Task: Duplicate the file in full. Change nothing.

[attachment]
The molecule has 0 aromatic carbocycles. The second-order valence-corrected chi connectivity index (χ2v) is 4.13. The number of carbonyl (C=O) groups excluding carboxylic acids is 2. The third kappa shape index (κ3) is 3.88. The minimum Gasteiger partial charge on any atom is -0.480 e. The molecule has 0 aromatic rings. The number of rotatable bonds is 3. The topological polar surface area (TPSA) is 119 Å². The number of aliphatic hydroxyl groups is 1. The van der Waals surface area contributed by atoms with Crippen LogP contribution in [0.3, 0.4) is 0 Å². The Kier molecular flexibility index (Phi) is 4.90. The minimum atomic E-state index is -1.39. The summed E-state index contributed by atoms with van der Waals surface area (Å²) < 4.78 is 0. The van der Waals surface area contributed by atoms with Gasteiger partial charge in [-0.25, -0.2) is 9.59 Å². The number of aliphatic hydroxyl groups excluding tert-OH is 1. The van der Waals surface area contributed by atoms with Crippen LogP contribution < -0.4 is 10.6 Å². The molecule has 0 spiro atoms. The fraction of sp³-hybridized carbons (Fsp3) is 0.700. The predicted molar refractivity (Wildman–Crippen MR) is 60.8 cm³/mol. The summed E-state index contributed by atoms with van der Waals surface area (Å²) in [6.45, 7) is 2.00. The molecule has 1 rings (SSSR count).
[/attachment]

The molecule has 0 aromatic carbocycles. The second-order valence-corrected chi connectivity index (χ2v) is 4.13. The number of carbonyl (C=O) groups excluding carboxylic acids is 2. The third kappa shape index (κ3) is 3.88. The minimum Gasteiger partial charge on any atom is -0.480 e. The molecule has 0 aromatic rings. The number of rotatable bonds is 3. The topological polar surface area (TPSA) is 119 Å². The number of aliphatic hydroxyl groups is 1. The van der Waals surface area contributed by atoms with Crippen LogP contribution in [0.3, 0.4) is 0 Å². The Kier molecular flexibility index (Phi) is 4.90. The minimum atomic E-state index is -1.39. The summed E-state index contributed by atoms with van der Waals surface area (Å²) < 4.78 is 0. The van der Waals surface area contributed by atoms with Gasteiger partial charge in [-0.25, -0.2) is 9.59 Å². The number of aliphatic hydroxyl groups excluding tert-OH is 1. The van der Waals surface area contributed by atoms with Crippen LogP contribution < -0.4 is 10.6 Å². The molecule has 0 spiro atoms. The fraction of sp³-hybridized carbons (Fsp3) is 0.700. The predicted molar refractivity (Wildman–Crippen MR) is 60.8 cm³/mol. The summed E-state index contributed by atoms with van der Waals surface area (Å²) in [6.45, 7) is 2.00. The molecule has 1 rings (SSSR count).